The U.S. Environmental Protection Agency (EPA) has issued its final rule for controlling the discharge of pollutants from construction sites. The agency says the main goal of the rule is to improve the quality of water across the nation. The rule takes effect in February 2010 and will be phased in over a four-year period.
The EPA has made a fact sheet available on its website: Final Rule: Effluent Guidelines for Discharging from the Construction and Development Industry
. A link to a 251-page pre-publication version of the federal notice is also included – view here
Construction activities like clearing, excavating and grading significantly disturb soil and sediment. If that soil is not managed properly it can easily be washed off of the construction site during storms and pollute nearby water bodies, according to the EPA.
The final rule requires construction site owners and operators that disturb one or more acres to use best management practices to ensure that soil disturbed during construction activity does not pollute nearby water bodies.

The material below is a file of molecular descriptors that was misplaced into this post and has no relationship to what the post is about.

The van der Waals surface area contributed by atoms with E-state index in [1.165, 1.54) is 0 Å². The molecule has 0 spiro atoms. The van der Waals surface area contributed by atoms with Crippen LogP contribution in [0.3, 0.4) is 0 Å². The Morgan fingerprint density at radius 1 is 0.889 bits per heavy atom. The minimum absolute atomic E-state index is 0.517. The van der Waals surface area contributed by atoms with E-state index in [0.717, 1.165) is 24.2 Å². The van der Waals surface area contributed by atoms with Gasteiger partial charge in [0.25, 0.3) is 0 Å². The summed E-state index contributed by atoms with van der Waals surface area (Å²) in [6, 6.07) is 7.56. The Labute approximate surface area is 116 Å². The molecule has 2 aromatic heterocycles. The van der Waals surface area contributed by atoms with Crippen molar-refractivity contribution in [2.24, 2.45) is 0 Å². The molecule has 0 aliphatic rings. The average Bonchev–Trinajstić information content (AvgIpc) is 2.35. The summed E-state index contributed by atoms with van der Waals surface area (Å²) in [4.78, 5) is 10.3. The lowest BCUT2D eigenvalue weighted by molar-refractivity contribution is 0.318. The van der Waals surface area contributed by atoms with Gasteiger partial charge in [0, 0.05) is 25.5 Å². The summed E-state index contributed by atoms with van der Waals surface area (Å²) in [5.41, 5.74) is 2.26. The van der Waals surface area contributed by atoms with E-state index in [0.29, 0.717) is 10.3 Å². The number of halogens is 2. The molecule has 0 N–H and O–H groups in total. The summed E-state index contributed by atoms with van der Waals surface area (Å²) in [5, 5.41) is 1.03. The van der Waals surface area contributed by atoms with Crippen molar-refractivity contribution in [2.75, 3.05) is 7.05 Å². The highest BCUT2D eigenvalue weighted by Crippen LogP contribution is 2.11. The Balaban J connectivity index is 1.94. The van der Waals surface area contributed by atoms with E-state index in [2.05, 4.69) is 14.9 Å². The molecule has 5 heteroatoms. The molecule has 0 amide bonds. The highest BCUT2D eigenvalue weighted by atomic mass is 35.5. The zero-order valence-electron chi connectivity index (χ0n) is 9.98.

In addition, owners and operators of sites that impact 10 or more acres of land at one time will be required to monitor discharges and ensure they comply with specific limits on discharges to minimize the impact on nearby water bodies. This is the first time that EPA has imposed national monitoring requirements and enforceable numeric limitations on construction site stormwater discharges.
According to an EPA fact sheet, the final rule is intended to work in concert with existing state and local programs, adding a technology-based "floor" that establishes minimum requirements that apply across the U.S.
The rule requires all construction site owners and operators to implement a range of erosion and sediment control best management practices to reduce pollutants in stormwater discharges. Permittees are also required to implement a range of pollution prevention measures to control discharges from activities such as dewatering and concrete washout. The rule contains stringent requirements for soil stabilization as well.
The EPA maintains that soil and sediment runoff is one of the leading causes of water quality problems nationwide. The agency has found that soil runoff from construction has also reduced the depth of small streams, lakes and reservoirs, leading to the need for dredging.
For additional information, go to: http://www.epa.gov/waterscience/guide/construction
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